Nepal’s capital city of Kathmandu is one of the world’s must-go destinations for wayward travellers looking to experience the vibrancy of Asia’s urban landscape. The city is located at the base of the mighty Himalayan mountain range, making it base camp for many a mountaineer looking to set out and conquer those hazardous peaks.
Of course it’s not just the mountains that makes visiting Kathmandu worthwhile. If you care to venture forth into the city, you’ll find a treasure trove of sights to see and activities to undertake, all the while exposing yourself to the hustle and bustle of the local culture.
Kathmandu itself is a noisy city, a cramped environment full of people and goods and constantly alive with activity. Simply walking down the street can be quite a chaotic experience; looking up at the thick stands of electrical wire hanging from building to building while you’re harangued by street merchants selling their wares. That’s not to mention the mopeds weaving in and out of traffic with little to no regard for pedestrians, or even cars squeezing down alleyways barely wide enough for them to fit, blaring their horns at everything in their path as they go. Kathmandu is certainly a noisy city, but that noise is the beating heart of a people and culture.
The best places to stay Boudhanath Stupa
Sharply contrasting the chaos and bustle of the rest of Kathmandu, the Boudhanath Stupa is an oasis of calm and tranquillity in this otherwise busy city. The stupa is one of the holiest and most recognisable sites in the city, it being a combination of Buddhist and Tibetan cultures. While you’re visiting, you’ll be able to see people practicing their religion which can be rather fascinating. However, you should keep in mind one rule while visiting, and that is to always walk through the temple in a clockwise direction as it’s seen to be bad luck not to.
The best time of day to go would be either late afternoon or early morning. These times mean you can avoid the rush of tourists, and if you’re lucky in the mornings you can see the Buddhist monks undertaking their morning prayers.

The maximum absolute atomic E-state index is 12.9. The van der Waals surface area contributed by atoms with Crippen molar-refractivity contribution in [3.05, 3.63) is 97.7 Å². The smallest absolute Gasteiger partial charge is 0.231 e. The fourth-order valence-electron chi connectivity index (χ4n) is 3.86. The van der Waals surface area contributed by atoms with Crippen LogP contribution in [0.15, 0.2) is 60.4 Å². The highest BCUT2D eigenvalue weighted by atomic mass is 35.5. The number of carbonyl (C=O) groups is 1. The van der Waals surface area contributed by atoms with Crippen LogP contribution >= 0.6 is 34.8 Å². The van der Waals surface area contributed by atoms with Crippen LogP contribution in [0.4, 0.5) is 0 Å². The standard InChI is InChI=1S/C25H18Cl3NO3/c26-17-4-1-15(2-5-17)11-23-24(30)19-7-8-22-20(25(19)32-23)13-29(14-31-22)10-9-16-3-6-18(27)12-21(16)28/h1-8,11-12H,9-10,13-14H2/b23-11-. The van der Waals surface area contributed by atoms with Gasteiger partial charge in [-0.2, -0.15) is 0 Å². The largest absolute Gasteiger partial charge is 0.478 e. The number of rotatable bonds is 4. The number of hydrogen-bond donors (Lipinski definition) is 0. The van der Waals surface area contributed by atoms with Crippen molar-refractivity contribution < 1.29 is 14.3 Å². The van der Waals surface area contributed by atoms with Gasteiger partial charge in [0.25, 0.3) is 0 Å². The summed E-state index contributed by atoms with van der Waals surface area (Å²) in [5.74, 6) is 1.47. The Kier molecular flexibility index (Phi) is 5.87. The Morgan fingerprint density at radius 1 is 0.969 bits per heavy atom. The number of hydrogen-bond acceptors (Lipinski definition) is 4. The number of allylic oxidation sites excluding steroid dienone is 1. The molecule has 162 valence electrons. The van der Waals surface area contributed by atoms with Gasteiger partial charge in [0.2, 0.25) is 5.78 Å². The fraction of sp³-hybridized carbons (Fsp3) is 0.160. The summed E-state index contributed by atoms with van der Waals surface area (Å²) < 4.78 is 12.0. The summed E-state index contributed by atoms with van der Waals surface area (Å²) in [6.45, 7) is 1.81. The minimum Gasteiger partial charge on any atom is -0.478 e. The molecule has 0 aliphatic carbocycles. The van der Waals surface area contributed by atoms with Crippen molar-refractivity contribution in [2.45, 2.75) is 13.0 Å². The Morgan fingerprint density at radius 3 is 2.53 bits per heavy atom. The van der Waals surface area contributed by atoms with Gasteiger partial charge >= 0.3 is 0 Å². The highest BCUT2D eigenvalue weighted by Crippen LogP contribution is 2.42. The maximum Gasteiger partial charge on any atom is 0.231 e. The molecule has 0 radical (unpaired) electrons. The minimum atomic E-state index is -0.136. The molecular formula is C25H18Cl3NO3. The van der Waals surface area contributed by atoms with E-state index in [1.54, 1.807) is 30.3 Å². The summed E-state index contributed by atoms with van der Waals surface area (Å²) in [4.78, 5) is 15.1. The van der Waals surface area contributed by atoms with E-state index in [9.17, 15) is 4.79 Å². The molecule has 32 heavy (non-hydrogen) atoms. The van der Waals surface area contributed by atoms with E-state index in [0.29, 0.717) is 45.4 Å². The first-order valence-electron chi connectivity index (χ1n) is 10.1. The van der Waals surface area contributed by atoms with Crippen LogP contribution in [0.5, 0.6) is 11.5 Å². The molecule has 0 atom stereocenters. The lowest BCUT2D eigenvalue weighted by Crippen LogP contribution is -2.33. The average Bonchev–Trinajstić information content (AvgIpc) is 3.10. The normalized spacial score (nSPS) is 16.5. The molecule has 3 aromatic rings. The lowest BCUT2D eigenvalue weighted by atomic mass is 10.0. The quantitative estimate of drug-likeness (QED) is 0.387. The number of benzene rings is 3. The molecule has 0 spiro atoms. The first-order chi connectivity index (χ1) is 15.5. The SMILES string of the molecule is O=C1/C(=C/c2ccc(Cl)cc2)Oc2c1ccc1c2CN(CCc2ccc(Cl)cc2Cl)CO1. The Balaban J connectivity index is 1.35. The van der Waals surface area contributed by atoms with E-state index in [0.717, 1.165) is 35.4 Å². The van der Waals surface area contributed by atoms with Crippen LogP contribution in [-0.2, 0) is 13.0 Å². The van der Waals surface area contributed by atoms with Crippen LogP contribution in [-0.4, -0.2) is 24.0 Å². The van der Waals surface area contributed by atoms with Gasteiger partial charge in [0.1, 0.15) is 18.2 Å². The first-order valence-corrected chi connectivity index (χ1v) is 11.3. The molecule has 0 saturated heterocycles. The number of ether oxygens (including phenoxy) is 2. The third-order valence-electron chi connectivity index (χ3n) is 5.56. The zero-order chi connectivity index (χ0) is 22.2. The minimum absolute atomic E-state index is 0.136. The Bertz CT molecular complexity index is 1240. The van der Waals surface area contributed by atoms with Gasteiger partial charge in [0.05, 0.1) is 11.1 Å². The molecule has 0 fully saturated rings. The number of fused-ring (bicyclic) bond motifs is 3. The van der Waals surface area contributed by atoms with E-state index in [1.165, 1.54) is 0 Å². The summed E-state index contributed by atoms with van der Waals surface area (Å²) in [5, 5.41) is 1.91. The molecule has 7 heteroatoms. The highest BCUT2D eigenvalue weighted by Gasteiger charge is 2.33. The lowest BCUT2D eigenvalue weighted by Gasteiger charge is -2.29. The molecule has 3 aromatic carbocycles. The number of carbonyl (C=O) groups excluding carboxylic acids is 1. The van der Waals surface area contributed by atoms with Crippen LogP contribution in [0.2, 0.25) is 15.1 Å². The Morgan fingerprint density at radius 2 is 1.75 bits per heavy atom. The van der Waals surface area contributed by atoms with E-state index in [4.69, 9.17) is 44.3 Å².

Alternatively, you can choose to take the bull by the horns and dive straight into the chaos of Thamel, the market hub of Kathmandu. For explorers willing to tackle the throng of people, there is a wealth of different things to enjoy. The markets offer up all kinds of different delights, from souvenirs, knockoffs of souvenirs, local food and goods. The place is a labyrinth of sights, smells and experiences and if all of that starts to get to you, there’s always the option of visiting the tranquil Garden of Dreams nearby for a respite.
Some interesting things to do while you are there
The Pashupatinath temple is another of Kathmandu’s holy sites, except instead of Buddhism, the temple is Nepal’s most important Hindu place of worship. Although non-Hindu’s are not permitted within the temple itself, there’s nevertheless much to see. You can behold the exterior of the temple which is constructed in the pagoda style of architecture and sits on the banks of the Bagmati River and is surrounded by smaller temples frequented by Hindu holy men, known as Sadhus. There are also traders that sell souvenirs such as incense, conch shells and marigolds. Or, if you’re feeling particularly curious, you can venture down to the Bagmati and bear witness to one of the frequent cremations that occur there. It’s a tradition that’s very important to these people even if it might seem a touch morbid from a Westerner’s viewpoint. Just watch out for the smoke.
The Everest Region
Of course, there is one reason so many tourists flock to Nepal every year and that reason is the Everest region. Nepal is home 8 of the world’s 14 mountain peaks that reach over 8000 feet (the other 6 of which are also part of the Himalayas). From Kathmandu, the only way to reach the Everest region is by a 30 minute flight in a small plane to Lukla airport, and from there you’ll have to trek for two days to Namche Bazaar, the main town of the Everest region. If you want to proceed to Everest base camp, it’ll be another week’s trekking after that. Well, climbing the Himalayas was never supposed to be easy.
Shambaling Boutique Hotel
After all off that adventuring in and around Kathmandu, you’re going to need someplace to lay your weary head. The Shambaling Boutique hotel is just a 10 minute walk from the Boudhanath Stupa and built in a renovated Tibetan style house. The hotel’s design closely follows many Tibetan asthetics and every floor represents the Kalachakra elements of earth, fire, water and sky.